Here are five things you must know for Monday, April 16:
1. -- Stocks Higher After Strike on Syria
U.S. stock futures were rising Monday, April 16, as concerns over prolonged military action in Syria faded and the focus for investors shifted to a heavy upcoming slate of U.S. corporate earnings.
Contracts tied to the Dow Jones Industrial Average rose 152 points, while those linked to the broader S&P 500 gained 15.70 points. Futures for the Nasdaq were up 41.50 points.
Donald Trump on Saturday, April 14, declared "Mission Accomplished" for a U.S.-led allied missile attack on Syria's chemical weapons program. The U.S., U.K. and France in the early hours of Saturday conducted a coordinated missile attack described as a "limited, targeted, effective strike" on targets in Syria in response to a suspected chemical weapons attack by the forces of President Bashar al-Assad in Douma last week.
Bank of America reported first-quarter profit of 62 cents a share, 3 cents ahead of estimates. The bank said sales and trading revenue in the quarter rose 6% to $4.1 billion.
Bank of America shares rose 0.7% in premarket trading on Monday.
Earnings reports are expected later in the week from Goldman Sachs Group Inc. (GS) , Morgan Stanley (MS) , Johnson & Johnson (JNJ) , General Electric Co (GE) , International Business Machines Corp. (IBM) and UnitedHealth Group Inc. (UNH) .
The U.S. economic calendar on Monday includes Retail Sales for March at 8:30 a.m. ET, and the Empire State Manufacturing Survey for April at 8:30 a.m.
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2. -- Comey Says Trump 'Morally Unfit' to Be President
Former FBI Director James Comey said in an interview aired Sunday, April 15, that he thinks it's possible the Russians have compromising information on Donald Trump, that there is "some evidence of obstruction of justice" in the president's actions and that Trump is "morally unfit" for office.
Hours before the interview aired, Trump, who fired Comey last year, unleashed a Twitter outburst that labeled Comey "slippery," suggested he should be put in jail and branded him "the WORST FBI Director in history, by far!"
Comey's interview aired two days before the release of his new book, ""A Higher Loyalty."
Comey, up until the time he was fired in May, led an investigation into possible ties between Russia and the Trump campaign. During the interview with ABC News' chief anchor George Stephanopoulos, Comey said "it's possible" that Russia has some damaging information on Trump. Comey said he it was unlikely, but he wasn't sure.
"These are more words I never thought I'd utter about a president of the United States, but it's possible," Comey told Stephanopoulos.
3. -- CEO Martin Sorrell Quits WPP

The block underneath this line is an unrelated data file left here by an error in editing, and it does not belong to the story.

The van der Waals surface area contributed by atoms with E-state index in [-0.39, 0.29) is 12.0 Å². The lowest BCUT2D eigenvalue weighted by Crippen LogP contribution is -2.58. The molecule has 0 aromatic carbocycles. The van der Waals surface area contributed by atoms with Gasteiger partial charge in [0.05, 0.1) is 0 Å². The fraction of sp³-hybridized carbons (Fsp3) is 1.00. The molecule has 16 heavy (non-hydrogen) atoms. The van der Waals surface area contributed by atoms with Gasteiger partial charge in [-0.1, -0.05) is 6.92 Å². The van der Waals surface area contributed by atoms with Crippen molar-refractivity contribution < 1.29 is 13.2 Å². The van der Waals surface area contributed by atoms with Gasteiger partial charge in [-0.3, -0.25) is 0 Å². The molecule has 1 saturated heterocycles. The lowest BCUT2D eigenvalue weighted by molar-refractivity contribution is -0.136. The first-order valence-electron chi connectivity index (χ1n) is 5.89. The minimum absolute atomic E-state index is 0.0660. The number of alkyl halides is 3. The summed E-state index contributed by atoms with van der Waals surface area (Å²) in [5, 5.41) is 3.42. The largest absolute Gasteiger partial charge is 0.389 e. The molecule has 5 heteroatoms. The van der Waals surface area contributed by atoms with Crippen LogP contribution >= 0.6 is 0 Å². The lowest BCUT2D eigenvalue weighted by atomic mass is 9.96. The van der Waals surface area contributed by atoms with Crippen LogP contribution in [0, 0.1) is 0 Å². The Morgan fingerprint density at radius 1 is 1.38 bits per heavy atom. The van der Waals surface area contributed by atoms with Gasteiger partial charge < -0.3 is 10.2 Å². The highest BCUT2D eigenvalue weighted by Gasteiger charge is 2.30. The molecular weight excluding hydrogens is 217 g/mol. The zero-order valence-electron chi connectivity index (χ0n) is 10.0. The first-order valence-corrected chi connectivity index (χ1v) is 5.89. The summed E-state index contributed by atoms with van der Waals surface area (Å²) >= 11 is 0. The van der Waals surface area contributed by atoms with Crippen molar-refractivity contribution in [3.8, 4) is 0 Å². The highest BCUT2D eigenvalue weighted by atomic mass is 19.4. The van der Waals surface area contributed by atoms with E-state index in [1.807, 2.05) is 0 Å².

WPP recently began an independent investigation into Sorrell, 73, after reports of personal misconduct and inappropriate use of company funds. Sorrell denied the allegations, and made no mention of them in a letter to employees.
"As I look ahead, I see that the current disruption we are experiencing is simply putting too much unnecessary pressure on the business, our over 200,000 people and their 500,000 or so dependents, and the clients we serve in 112 countries, Sorrell said. "That is why I have decided that in your interest, in the interest of our clients, in the interest of all shareowners, both big and small, and in the interest of all our other stakeholders, it is best for me to step aside."
American depositary receipts of WPP were down 6.1% in premarket trading on Monday. Shares have fallen 6.7% so far in 2018.
4. -- Qualcomm to Refile China Application for NXP Takeover
The U.S. chipmaker withdrew its earlier antitrust application on Saturday at the request of China's commerce ministry, just days before the regulator's April 17 deadline to decide on the transaction expires, the sources said.
Acquiring NXP is crucial to Qualcomm, which is seeking to diversify its customer base and become the leading chip supplier to the fast-growing automotive market.
Qualcomm already has received approval from eight of nine required global regulators to finalize the acquisition, with Chinese clearance the only one left remaining.
5. -- Starbucks CEO Apologizes After Arrest of 2 Black Men
Starbucks Corp. (SBUX) was down 0.4% in premarket trading after CEO Kevin Johnson apologized for the arrest of two black men in one of the coffee chain's Philadelphia stores last week and promised to investigate the alleged incident of racial profiling.
Protesters were reported to be targeting Starbucks stores in response to the incident, which saw two black men arrested by police on April 12 after an apparent call from a company employee who grew concerned after the pair sat down but didn't order any drinks. However, white customers in the store -- one of whom captured the arrest on video -- insisted the two men, later identified as real estate brokers, were doing nothing more than chatting quietly as they waited for a friend to arrive.
"The video shot by customers is very hard to watch and the actions in it are not representative of our Starbucks mission and values," Johnson said in a statement. "The basis for the call to the Philadelphia police department was wrong."